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Muséum de Toulouse

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Entry hall of the Muséum de Toulouse
Multiple view of bone Azilian harpoon head, from about 10,000 years ago

The Muséum de Toulouse (Muséum d'Histoire Naturelle de la ville de Toulouse, MHNT) is a museum of natural history in Toulouse, France. It is in the Busca-Montplaisir, houses a collection of more than 2.5 million items, and has some 3,000 square metres (32,000 sq ft) of exhibition space.[1] Its Index Herbariorum code is TLM.[2]

History

The museum was founded in 1796 by the naturalist Philippe-Isidore Picot de Lapeyrouse, with his collections being able to be housed (after the revolution) in the former Carmelite monastery in Toulouse.[3] In 1808, the emperor Napoleon formally gifted all the Carmelite buildings and land to the city of Toulouse,[3] and in 1865, the museum was opened to the public in its present location and under the directorship of Édouard Filhol.[3] Toulouse museum was the first museum in the world to open a gallery of prehistory thanks to the collection of the malacologist Alfred de Candie de Saint-Simon[4] (1731–1851), and the collaboration of Émile Cartailhac, Jean-Baptiste Noulet, and Eugène Trutat.[5]

In 1887 (on the occasion of a world exposition in Toulouse), the botanical gardens of the University of Toulouse became part of the museum.[3] In 2008, the museum reopened in its present form (as of May 2018) with the renovations and extensions of the museum,[6] designed by the architectural firm of Jean-Paul Viguier,[3][7] having been completed.

Permanent exhibitions

The permanent exhibition has five linked themes:

  • Sequence 1: Feeling the Earth's power.

Nature of the Solar System and its formation. Nature of the Earth – plate tectonics, seismic and volcanic activity and erosion, petrology and mineralogy.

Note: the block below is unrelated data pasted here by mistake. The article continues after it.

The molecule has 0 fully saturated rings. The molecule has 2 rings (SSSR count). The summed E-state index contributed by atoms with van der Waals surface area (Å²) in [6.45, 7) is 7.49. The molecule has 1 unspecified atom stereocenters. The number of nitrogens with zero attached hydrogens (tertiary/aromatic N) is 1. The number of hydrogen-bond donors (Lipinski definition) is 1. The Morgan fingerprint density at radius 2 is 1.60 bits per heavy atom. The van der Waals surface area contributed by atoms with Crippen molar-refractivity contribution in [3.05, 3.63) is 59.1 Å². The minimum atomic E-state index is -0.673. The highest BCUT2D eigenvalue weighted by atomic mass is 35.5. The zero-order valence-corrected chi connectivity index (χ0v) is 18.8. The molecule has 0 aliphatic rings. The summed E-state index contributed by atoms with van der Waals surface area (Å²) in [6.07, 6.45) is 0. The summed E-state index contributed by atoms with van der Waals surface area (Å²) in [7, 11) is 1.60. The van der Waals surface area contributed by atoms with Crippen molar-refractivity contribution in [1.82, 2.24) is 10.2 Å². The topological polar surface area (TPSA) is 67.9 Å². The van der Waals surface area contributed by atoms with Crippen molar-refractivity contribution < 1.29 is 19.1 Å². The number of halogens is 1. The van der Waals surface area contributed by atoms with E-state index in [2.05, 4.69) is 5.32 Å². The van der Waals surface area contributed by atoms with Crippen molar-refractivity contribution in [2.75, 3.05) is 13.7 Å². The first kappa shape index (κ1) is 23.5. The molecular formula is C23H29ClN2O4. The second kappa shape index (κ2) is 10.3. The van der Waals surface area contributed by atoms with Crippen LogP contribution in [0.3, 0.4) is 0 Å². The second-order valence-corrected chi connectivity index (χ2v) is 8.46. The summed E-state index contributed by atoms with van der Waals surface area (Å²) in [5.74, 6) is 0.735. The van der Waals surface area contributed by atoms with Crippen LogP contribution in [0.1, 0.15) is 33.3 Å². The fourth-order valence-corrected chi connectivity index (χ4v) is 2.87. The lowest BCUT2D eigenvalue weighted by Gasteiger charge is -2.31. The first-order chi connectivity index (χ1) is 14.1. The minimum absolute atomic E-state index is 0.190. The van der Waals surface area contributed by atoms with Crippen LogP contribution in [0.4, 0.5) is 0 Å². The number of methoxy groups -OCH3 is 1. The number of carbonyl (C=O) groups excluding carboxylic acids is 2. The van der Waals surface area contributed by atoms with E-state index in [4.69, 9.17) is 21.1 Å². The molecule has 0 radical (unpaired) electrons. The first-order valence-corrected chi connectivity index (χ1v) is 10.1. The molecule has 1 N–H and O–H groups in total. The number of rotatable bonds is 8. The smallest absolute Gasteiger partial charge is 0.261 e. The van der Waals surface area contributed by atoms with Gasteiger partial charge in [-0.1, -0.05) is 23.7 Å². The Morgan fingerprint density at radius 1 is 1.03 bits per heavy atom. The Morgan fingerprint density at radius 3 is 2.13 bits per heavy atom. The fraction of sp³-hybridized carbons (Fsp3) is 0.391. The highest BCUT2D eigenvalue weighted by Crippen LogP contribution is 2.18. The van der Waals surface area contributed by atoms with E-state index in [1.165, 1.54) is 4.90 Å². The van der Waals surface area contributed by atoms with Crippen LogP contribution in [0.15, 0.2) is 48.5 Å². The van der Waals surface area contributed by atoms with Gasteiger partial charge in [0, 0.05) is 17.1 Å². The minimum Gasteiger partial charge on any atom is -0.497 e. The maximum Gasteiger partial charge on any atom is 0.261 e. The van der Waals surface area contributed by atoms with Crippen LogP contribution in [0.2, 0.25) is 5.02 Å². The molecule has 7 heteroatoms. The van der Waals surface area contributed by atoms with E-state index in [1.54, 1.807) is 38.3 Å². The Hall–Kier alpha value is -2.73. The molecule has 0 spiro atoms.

• Sequence 2: Doing away with our notions of hierarchy.

The nature of life – biodiversity, classification, and organization.

  • Sequence 3: Getting to grips with the huge scale.

Earth history from 3.8 billion years ago. Introduces time, palaeontology and the evolution of life

  • Sequence 4: Admitting the obvious.

The main functions of living beings – feeding, respiration, locomotion, reproduction, protection and communication.

  • Sequence 5: Inventing the future.

The impact of human activity – demographic pressure on ecosystems and natural resources

Collections

This section presents examples to illustrate the content of each different collection of the Museum de Toulouse.

Prehistory

The prehistoric collection includes mostly artefacts excavated in France. They also contain comparative material from other parts of Europe and other continents. Notable collectors include Édouard Harlé (1850–1922), Antoine Meillet (1866–1936), Alexis Damour (1808–1902), Félix Regnault (1847–1908), Louis Péringuey (1855–1924), Émile Cartailhac (1845–1921), Daniel Bugnicourt, Edward John Dunn (1844–1937), Henri Breuil (1877–1961), and Louis Lartet (1840–1899), as well as the curators Jean-Baptiste Noulet (1802–1890), Eugène Trutat (1840–1910), and Édouard Filhol (1814–1883).